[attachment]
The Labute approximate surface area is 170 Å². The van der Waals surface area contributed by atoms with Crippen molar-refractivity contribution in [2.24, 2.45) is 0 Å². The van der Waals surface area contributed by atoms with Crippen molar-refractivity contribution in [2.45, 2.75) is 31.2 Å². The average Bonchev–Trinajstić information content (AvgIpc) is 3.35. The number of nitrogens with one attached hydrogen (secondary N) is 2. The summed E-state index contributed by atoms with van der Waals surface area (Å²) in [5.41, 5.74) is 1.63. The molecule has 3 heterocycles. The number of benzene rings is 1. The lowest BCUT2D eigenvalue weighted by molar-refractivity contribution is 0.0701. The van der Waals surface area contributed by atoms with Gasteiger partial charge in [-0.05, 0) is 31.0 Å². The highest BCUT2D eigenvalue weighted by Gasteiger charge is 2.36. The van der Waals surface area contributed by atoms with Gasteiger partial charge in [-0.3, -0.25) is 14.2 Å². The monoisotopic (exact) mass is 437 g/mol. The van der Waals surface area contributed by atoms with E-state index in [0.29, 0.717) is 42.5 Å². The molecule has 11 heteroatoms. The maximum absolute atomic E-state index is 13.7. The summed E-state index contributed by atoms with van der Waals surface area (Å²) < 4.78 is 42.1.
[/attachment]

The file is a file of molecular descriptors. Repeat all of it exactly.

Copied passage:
The Labute approximate surface area is 170 Å². The van der Waals surface area contributed by atoms with Crippen molar-refractivity contribution in [2.24, 2.45) is 0 Å². The van der Waals surface area contributed by atoms with Crippen molar-refractivity contribution in [2.45, 2.75) is 31.2 Å². The average Bonchev–Trinajstić information content (AvgIpc) is 3.35. The number of nitrogens with one attached hydrogen (secondary N) is 2. The summed E-state index contributed by atoms with van der Waals surface area (Å²) in [5.41, 5.74) is 1.63. The molecule has 3 heterocycles. The number of benzene rings is 1. The lowest BCUT2D eigenvalue weighted by molar-refractivity contribution is 0.0701. The van der Waals surface area contributed by atoms with Gasteiger partial charge in [-0.05, 0) is 31.0 Å². The highest BCUT2D eigenvalue weighted by Gasteiger charge is 2.36. The van der Waals surface area contributed by atoms with Gasteiger partial charge in [-0.3, -0.25) is 14.2 Å². The monoisotopic (exact) mass is 437 g/mol. The van der Waals surface area contributed by atoms with E-state index in [0.29, 0.717) is 42.5 Å². The molecule has 11 heteroatoms. The maximum absolute atomic E-state index is 13.7. The summed E-state index contributed by atoms with van der Waals surface area (Å²) < 4.78 is 42.1.